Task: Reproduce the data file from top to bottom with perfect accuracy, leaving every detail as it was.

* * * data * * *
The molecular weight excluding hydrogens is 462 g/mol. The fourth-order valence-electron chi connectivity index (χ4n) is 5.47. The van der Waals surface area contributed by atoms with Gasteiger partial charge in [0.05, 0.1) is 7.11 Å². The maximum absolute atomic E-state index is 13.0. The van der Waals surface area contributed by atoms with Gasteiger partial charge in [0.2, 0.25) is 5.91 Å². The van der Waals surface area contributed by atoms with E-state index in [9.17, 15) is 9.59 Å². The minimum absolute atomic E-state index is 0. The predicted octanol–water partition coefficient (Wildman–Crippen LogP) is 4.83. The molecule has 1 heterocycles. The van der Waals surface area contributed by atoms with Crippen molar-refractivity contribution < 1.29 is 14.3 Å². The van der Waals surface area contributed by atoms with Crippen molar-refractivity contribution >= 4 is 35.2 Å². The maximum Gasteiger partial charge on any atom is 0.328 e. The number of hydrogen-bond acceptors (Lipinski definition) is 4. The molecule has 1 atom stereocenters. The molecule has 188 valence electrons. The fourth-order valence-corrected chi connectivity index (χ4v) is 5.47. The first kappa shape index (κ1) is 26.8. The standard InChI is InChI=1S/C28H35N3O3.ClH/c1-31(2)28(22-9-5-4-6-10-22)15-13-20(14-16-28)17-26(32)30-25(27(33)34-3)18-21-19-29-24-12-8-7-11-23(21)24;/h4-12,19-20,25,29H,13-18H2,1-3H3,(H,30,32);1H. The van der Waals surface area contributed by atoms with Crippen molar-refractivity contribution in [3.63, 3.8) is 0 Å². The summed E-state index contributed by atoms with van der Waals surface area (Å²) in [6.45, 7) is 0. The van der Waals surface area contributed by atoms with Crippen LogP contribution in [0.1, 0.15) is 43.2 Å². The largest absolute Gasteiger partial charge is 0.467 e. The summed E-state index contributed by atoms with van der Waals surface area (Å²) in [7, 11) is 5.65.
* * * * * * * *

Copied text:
The molecular weight excluding hydrogens is 462 g/mol. The fourth-order valence-electron chi connectivity index (χ4n) is 5.47. The van der Waals surface area contributed by atoms with Gasteiger partial charge in [0.05, 0.1) is 7.11 Å². The maximum absolute atomic E-state index is 13.0. The van der Waals surface area contributed by atoms with Gasteiger partial charge in [0.2, 0.25) is 5.91 Å². The van der Waals surface area contributed by atoms with E-state index in [9.17, 15) is 9.59 Å². The minimum absolute atomic E-state index is 0. The predicted octanol–water partition coefficient (Wildman–Crippen LogP) is 4.83. The molecule has 1 heterocycles. The van der Waals surface area contributed by atoms with Crippen molar-refractivity contribution < 1.29 is 14.3 Å². The van der Waals surface area contributed by atoms with Crippen molar-refractivity contribution >= 4 is 35.2 Å². The maximum Gasteiger partial charge on any atom is 0.328 e. The number of hydrogen-bond acceptors (Lipinski definition) is 4. The molecule has 1 atom stereocenters. The molecule has 188 valence electrons. The fourth-order valence-corrected chi connectivity index (χ4v) is 5.47. The first kappa shape index (κ1) is 26.8. The standard InChI is InChI=1S/C28H35N3O3.ClH/c1-31(2)28(22-9-5-4-6-10-22)15-13-20(14-16-28)17-26(32)30-25(27(33)34-3)18-21-19-29-24-12-8-7-11-23(21)24;/h4-12,19-20,25,29H,13-18H2,1-3H3,(H,30,32);1H. The van der Waals surface area contributed by atoms with Crippen molar-refractivity contribution in [3.63, 3.8) is 0 Å². The summed E-state index contributed by atoms with van der Waals surface area (Å²) in [6.45, 7) is 0. The van der Waals surface area contributed by atoms with Crippen LogP contribution in [0.1, 0.15) is 43.2 Å². The largest absolute Gasteiger partial charge is 0.467 e. The summed E-state index contributed by atoms with van der Waals surface area (Å²) in [7, 11) is 5.65.